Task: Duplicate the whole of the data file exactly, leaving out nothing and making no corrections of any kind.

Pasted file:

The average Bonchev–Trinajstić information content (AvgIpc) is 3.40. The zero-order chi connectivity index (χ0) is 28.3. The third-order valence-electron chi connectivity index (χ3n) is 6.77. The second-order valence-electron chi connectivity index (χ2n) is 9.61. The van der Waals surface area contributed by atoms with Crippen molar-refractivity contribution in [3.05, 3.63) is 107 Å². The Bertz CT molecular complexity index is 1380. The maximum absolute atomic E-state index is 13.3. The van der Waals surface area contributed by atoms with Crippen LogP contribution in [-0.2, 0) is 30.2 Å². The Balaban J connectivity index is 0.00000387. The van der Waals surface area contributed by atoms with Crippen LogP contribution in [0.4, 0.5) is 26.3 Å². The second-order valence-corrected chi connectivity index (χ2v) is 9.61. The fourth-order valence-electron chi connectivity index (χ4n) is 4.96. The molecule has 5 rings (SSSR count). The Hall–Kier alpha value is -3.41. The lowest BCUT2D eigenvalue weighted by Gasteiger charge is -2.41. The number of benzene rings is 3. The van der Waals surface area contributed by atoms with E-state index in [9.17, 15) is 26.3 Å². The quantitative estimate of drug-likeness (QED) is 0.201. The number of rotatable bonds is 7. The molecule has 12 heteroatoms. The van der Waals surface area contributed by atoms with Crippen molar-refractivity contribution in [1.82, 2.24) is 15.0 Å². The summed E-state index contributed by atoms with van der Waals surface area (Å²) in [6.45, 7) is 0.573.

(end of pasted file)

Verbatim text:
The average Bonchev–Trinajstić information content (AvgIpc) is 3.40. The zero-order chi connectivity index (χ0) is 28.3. The third-order valence-electron chi connectivity index (χ3n) is 6.77. The second-order valence-electron chi connectivity index (χ2n) is 9.61. The van der Waals surface area contributed by atoms with Crippen molar-refractivity contribution in [3.05, 3.63) is 107 Å². The Bertz CT molecular complexity index is 1380. The maximum absolute atomic E-state index is 13.3. The van der Waals surface area contributed by atoms with Crippen LogP contribution in [-0.2, 0) is 30.2 Å². The Balaban J connectivity index is 0.00000387. The van der Waals surface area contributed by atoms with Crippen LogP contribution in [0.4, 0.5) is 26.3 Å². The second-order valence-corrected chi connectivity index (χ2v) is 9.61. The fourth-order valence-electron chi connectivity index (χ4n) is 4.96. The molecule has 5 rings (SSSR count). The Hall–Kier alpha value is -3.41. The lowest BCUT2D eigenvalue weighted by Gasteiger charge is -2.41. The number of benzene rings is 3. The van der Waals surface area contributed by atoms with E-state index in [9.17, 15) is 26.3 Å². The quantitative estimate of drug-likeness (QED) is 0.201. The number of rotatable bonds is 7. The molecule has 12 heteroatoms. The van der Waals surface area contributed by atoms with Crippen molar-refractivity contribution in [1.82, 2.24) is 15.0 Å². The summed E-state index contributed by atoms with van der Waals surface area (Å²) in [6.45, 7) is 0.573.